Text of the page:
GLOBSEC: Strategic autonomy in Europe

At GLOBSEC’s 2020 Digital Stage conference, European civilians and military representatives discussed whether Europe needs to enhance its sovereign strategic capability. Harry Lye reports.

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One of the key discussions at Slovakian think tank GLOBSEC’s Digital Stage event at the end of August, focused on the European Union’s defence ambitions and shortfalls in capabilities that have so far prevented more unilateral action on behalf of the continent.

Sharing their insights were General Claudio Graziano, chairman of the European Union Military Committee, Nathalie Loiseau, chair of the European Parliament Subcommittee on Security and Defence, as well as European Council on Foreign Relations co-chair Carl Bildt and former chair of the NATO Military Committee General (Ret.) Knud Bartels.

European or EU strategic autonomy?

“Whose strategic autonomy are we talking about? The European Union, but then let's call it the European Union strategic autonomy and let's not call it the European strategic autonomy for the very simple reasons as was mentioned, by Madame Loiseau, there is a number of nations which are not a member of the European Union, and vice versa when we talk about NATO,” said Bartels, asking where the line would be drawn between strategic autonomy on the continent: Europe as a whole or the European Union.

In Europe, NATO remains the main security guarantee on the continent. However, some of its 30 member countries aren’t located in Europe, and others are not members of the European Union, a prime example being the UK, one of Europe’s two nuclear armed nations. The UK, having left the European Union, would of course remain a key player in strategic autonomy of the wider contributing continent through a number of non-EU initiatives and its continued dedication to NATO.

Graziano defined strategic autonomy as the ability to act with partners as the preferred option, but the ability to act alone when necessary, an idea echoed by Loiseau, saying: “That is to act with our partners and allies every time we can, but to be able to decide and act on our own every time we have to. We might have different strategic priorities with other members of NATO, for instance, which does mean that we want to weaken NATO.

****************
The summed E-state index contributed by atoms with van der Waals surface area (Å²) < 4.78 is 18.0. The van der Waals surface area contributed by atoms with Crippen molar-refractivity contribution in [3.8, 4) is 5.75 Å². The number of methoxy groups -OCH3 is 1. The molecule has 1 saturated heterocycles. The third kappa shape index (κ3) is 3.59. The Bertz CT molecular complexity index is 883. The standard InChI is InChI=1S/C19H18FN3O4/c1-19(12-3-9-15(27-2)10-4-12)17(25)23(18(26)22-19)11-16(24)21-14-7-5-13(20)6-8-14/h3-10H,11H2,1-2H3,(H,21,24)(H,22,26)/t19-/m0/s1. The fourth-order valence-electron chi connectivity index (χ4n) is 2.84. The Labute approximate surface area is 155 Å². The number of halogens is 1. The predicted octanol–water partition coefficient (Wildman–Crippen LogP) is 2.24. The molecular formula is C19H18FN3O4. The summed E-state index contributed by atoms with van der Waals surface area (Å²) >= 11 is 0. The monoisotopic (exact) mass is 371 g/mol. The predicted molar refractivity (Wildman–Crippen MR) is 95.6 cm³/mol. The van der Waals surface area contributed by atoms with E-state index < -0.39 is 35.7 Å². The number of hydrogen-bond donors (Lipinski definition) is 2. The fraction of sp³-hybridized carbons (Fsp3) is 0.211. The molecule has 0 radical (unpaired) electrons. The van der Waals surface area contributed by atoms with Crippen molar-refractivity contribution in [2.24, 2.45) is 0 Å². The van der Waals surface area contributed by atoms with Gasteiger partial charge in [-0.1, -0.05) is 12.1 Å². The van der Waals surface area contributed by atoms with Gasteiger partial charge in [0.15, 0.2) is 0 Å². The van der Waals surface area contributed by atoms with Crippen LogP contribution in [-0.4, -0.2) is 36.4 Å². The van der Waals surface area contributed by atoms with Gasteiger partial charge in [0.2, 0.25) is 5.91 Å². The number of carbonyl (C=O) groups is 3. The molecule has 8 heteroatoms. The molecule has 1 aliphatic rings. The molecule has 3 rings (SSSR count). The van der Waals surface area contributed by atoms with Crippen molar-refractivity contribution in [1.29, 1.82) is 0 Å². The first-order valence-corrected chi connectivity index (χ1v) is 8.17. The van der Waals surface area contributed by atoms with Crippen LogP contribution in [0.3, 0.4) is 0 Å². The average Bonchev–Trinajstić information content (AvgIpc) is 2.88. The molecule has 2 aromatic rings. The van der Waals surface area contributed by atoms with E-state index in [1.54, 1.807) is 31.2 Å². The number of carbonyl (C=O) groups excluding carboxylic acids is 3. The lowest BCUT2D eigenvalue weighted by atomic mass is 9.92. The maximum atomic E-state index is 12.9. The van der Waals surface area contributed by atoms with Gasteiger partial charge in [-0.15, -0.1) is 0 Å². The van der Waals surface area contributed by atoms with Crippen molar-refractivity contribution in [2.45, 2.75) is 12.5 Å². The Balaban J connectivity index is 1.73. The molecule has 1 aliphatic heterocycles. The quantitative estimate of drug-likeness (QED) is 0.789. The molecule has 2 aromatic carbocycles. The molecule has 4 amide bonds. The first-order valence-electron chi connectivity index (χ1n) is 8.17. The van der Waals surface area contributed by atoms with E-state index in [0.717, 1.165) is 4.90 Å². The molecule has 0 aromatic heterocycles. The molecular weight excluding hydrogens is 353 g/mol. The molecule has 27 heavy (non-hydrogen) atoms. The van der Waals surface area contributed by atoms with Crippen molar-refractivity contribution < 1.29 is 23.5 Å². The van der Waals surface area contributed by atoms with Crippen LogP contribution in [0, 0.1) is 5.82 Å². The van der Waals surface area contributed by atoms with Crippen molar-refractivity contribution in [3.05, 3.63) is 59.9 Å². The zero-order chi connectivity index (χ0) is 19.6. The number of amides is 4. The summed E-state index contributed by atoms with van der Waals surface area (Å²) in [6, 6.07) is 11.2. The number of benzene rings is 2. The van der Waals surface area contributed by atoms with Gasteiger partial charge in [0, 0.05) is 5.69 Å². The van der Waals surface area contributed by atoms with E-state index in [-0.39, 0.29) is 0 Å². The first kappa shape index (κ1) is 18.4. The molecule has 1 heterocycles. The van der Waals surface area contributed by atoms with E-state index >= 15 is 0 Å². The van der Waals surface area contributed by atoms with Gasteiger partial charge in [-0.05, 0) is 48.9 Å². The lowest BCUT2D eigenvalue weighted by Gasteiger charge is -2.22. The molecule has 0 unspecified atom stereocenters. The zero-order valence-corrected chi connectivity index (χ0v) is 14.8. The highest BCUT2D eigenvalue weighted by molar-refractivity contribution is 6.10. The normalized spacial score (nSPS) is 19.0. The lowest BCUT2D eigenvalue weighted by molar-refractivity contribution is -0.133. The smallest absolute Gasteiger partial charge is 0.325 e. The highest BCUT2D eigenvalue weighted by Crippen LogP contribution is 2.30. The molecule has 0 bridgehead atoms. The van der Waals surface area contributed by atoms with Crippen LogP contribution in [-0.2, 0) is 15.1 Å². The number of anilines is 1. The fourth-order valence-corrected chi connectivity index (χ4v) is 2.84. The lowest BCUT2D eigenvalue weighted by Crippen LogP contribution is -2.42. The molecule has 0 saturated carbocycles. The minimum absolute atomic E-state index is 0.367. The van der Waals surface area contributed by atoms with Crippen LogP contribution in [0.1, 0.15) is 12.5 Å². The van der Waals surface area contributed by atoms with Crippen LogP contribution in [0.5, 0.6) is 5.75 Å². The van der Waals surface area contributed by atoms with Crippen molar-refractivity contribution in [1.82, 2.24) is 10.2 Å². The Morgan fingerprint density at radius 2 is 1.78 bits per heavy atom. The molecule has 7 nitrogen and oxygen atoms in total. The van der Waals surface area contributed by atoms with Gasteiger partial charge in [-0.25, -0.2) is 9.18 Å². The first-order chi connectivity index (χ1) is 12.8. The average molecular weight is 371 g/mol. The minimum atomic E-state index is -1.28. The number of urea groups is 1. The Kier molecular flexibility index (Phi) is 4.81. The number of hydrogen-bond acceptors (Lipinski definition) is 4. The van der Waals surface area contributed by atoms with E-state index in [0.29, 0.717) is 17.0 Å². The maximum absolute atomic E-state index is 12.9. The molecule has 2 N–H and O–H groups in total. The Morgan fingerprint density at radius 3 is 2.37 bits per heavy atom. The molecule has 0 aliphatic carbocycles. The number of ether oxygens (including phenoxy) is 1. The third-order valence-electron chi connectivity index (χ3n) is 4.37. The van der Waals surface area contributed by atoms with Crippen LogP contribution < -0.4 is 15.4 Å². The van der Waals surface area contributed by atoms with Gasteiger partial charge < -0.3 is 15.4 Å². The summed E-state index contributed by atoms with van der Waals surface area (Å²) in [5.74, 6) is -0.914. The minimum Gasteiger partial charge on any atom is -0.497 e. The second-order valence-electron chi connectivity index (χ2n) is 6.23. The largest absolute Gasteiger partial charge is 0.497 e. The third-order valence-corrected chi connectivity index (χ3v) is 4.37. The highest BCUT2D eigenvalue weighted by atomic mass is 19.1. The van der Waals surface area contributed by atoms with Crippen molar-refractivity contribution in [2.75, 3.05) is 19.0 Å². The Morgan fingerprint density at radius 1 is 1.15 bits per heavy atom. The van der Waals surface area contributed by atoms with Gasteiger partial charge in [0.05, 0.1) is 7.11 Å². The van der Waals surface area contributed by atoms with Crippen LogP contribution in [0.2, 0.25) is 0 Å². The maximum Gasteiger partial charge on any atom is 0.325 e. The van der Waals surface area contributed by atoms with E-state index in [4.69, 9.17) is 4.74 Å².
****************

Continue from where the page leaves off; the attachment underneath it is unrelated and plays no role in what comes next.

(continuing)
“But some of us are not members of NATO. And sometimes NATO is either not interested or well equipped to address our strategic priorities. So strategic autonomy is something that we have to develop.”

The UK’s decision to leave the EU can be seen as example of these diverging priorities, as can the US’ decision to shift troops around Europe and focus more of its attention on the Pacific region.

“Strategic autonomy means the ability not to work alone or without something, but to do something with partners when it is possible, or alone when it is necessary.”

Bildt said there was an intention in Europe to gradually broaden the ‘area of questions and contingencies’ where continental powers have the ability to operate without US support in achieving their own strategic goals.

Graziano added: “Strategic autonomy means the ability not to work alone or without something, but to do something with partners when it is possible, or alone when it is necessary or, required or, appropriate; if NATO or the other organisations are not interested, or it’s not appropriate to operate in this context. In this moment it is absolutely mandatory to reach this level of the autonomy if Europe doesn't want to fail in the construction of this global strategy, and in becoming a global security provider, and be more proactive in this world with all the challenges that we have.”